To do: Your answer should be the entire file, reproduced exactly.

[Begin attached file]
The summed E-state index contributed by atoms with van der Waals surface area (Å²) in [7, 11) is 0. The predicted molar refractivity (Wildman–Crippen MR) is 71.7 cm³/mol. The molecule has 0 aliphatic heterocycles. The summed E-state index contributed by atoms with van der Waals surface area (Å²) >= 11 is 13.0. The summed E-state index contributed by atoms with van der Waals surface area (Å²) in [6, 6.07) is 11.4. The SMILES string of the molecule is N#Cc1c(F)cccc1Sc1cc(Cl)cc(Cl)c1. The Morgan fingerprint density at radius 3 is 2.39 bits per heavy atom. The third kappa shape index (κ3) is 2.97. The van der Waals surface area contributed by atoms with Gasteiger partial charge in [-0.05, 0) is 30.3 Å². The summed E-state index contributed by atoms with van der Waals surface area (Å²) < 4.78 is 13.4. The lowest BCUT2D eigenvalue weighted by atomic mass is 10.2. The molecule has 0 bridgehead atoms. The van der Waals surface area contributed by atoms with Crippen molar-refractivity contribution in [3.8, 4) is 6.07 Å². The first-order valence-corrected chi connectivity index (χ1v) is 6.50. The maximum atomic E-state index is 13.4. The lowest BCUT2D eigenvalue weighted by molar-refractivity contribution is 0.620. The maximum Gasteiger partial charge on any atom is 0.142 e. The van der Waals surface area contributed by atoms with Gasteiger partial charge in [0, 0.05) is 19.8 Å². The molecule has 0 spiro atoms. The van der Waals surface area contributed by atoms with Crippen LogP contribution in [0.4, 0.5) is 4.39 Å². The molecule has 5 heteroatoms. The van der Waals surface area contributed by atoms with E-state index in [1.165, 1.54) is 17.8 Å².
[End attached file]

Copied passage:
The summed E-state index contributed by atoms with van der Waals surface area (Å²) in [7, 11) is 0. The predicted molar refractivity (Wildman–Crippen MR) is 71.7 cm³/mol. The molecule has 0 aliphatic heterocycles. The summed E-state index contributed by atoms with van der Waals surface area (Å²) >= 11 is 13.0. The summed E-state index contributed by atoms with van der Waals surface area (Å²) in [6, 6.07) is 11.4. The SMILES string of the molecule is N#Cc1c(F)cccc1Sc1cc(Cl)cc(Cl)c1. The Morgan fingerprint density at radius 3 is 2.39 bits per heavy atom. The third kappa shape index (κ3) is 2.97. The van der Waals surface area contributed by atoms with Gasteiger partial charge in [-0.05, 0) is 30.3 Å². The summed E-state index contributed by atoms with van der Waals surface area (Å²) < 4.78 is 13.4. The lowest BCUT2D eigenvalue weighted by atomic mass is 10.2. The molecule has 0 bridgehead atoms. The van der Waals surface area contributed by atoms with Crippen molar-refractivity contribution in [3.8, 4) is 6.07 Å². The first-order valence-corrected chi connectivity index (χ1v) is 6.50. The maximum atomic E-state index is 13.4. The lowest BCUT2D eigenvalue weighted by molar-refractivity contribution is 0.620. The maximum Gasteiger partial charge on any atom is 0.142 e. The van der Waals surface area contributed by atoms with Gasteiger partial charge in [0, 0.05) is 19.8 Å². The molecule has 0 spiro atoms. The van der Waals surface area contributed by atoms with Crippen LogP contribution in [0.4, 0.5) is 4.39 Å². The molecule has 5 heteroatoms. The van der Waals surface area contributed by atoms with E-state index in [1.165, 1.54) is 17.8 Å².